Safe Places Telford

The Safe Place Scheme is a nationwide initiative established by Mencap. The scheme is designed to support the needs of Adults with Learning Disabilities, but is appropriate for anyone who feels vulnerable. Locations advertise they are a Safe Place by displaying a sticker. This tells people who may become vulnerable whilst out and about, that they can receive support and assurance at that location. They will be safe. Visit the Shropshire disability website to view list of places involved locally and visit Google Maps to see where they are mapped.

Live Well Telford

The central community directory for any needs you may have, from COVID-19 support, to family support, to advice on how to find an assistant.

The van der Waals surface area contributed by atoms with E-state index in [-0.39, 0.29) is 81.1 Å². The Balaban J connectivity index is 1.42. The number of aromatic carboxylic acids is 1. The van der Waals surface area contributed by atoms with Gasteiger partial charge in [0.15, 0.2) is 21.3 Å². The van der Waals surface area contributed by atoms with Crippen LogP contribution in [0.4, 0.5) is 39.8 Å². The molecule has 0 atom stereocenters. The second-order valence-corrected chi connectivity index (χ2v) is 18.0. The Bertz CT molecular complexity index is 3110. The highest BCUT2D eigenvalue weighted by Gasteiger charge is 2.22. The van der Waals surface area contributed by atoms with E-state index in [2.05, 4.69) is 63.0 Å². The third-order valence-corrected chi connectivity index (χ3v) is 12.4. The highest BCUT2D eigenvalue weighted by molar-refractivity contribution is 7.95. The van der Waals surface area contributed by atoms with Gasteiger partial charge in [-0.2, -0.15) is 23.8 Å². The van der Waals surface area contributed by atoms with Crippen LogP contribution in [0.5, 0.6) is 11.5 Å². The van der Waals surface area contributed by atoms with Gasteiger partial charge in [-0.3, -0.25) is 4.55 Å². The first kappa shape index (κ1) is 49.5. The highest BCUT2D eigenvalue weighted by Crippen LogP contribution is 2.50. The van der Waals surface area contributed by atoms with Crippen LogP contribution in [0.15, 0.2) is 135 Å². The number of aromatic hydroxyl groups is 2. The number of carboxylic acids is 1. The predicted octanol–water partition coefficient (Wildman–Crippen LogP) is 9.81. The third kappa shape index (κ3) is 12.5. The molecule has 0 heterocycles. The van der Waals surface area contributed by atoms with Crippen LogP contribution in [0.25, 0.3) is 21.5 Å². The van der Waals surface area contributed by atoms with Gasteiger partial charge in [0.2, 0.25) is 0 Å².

Support for those who live with complex disabilities, and those in their circle. Sense is also looking at the experience of loneliness for people with disabilities, which is expecially important to consider in our socially-distant times.

Communities Inc.

The ‘Stand By Me’ project looks at ways in which we across the community can stand up against hate, harassment, and discrimination.